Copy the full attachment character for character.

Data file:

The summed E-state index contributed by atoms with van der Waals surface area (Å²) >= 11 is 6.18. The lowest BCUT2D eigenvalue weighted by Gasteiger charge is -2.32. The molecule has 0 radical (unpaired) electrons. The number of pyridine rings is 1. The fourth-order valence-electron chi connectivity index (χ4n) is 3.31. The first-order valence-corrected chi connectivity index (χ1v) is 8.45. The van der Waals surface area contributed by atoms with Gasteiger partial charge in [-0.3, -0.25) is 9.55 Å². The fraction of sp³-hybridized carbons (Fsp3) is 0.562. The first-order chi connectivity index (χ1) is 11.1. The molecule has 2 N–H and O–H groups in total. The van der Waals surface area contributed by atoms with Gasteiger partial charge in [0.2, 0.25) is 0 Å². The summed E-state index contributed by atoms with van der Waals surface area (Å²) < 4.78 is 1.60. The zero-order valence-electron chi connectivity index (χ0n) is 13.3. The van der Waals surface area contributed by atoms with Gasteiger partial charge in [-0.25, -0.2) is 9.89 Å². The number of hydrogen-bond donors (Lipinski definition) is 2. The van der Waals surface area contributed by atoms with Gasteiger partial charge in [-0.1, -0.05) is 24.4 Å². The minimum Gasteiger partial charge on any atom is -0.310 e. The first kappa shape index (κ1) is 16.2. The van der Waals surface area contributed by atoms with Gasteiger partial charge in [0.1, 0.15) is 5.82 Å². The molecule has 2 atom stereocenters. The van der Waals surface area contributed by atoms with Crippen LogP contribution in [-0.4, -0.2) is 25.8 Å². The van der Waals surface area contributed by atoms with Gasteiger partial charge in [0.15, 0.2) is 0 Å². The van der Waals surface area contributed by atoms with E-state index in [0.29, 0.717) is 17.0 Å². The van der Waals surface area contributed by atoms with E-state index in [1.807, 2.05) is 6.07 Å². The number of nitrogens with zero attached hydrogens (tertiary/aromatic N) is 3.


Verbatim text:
The summed E-state index contributed by atoms with van der Waals surface area (Å²) >= 11 is 6.18. The lowest BCUT2D eigenvalue weighted by Gasteiger charge is -2.32. The molecule has 0 radical (unpaired) electrons. The number of pyridine rings is 1. The fourth-order valence-electron chi connectivity index (χ4n) is 3.31. The first-order valence-corrected chi connectivity index (χ1v) is 8.45. The van der Waals surface area contributed by atoms with Gasteiger partial charge in [-0.3, -0.25) is 9.55 Å². The fraction of sp³-hybridized carbons (Fsp3) is 0.562. The first-order chi connectivity index (χ1) is 11.1. The molecule has 2 N–H and O–H groups in total. The van der Waals surface area contributed by atoms with Gasteiger partial charge in [0.2, 0.25) is 0 Å². The summed E-state index contributed by atoms with van der Waals surface area (Å²) < 4.78 is 1.60. The zero-order valence-electron chi connectivity index (χ0n) is 13.3. The van der Waals surface area contributed by atoms with Gasteiger partial charge in [-0.25, -0.2) is 9.89 Å². The number of hydrogen-bond donors (Lipinski definition) is 2. The van der Waals surface area contributed by atoms with Gasteiger partial charge in [-0.1, -0.05) is 24.4 Å². The minimum Gasteiger partial charge on any atom is -0.310 e. The first kappa shape index (κ1) is 16.2. The van der Waals surface area contributed by atoms with Gasteiger partial charge in [0.1, 0.15) is 5.82 Å². The molecule has 2 atom stereocenters. The van der Waals surface area contributed by atoms with Crippen LogP contribution in [-0.4, -0.2) is 25.8 Å². The van der Waals surface area contributed by atoms with Gasteiger partial charge in [0.15, 0.2) is 0 Å². The van der Waals surface area contributed by atoms with E-state index in [0.29, 0.717) is 17.0 Å². The van der Waals surface area contributed by atoms with E-state index in [1.807, 2.05) is 6.07 Å². The number of nitrogens with zero attached hydrogens (tertiary/aromatic N) is 3.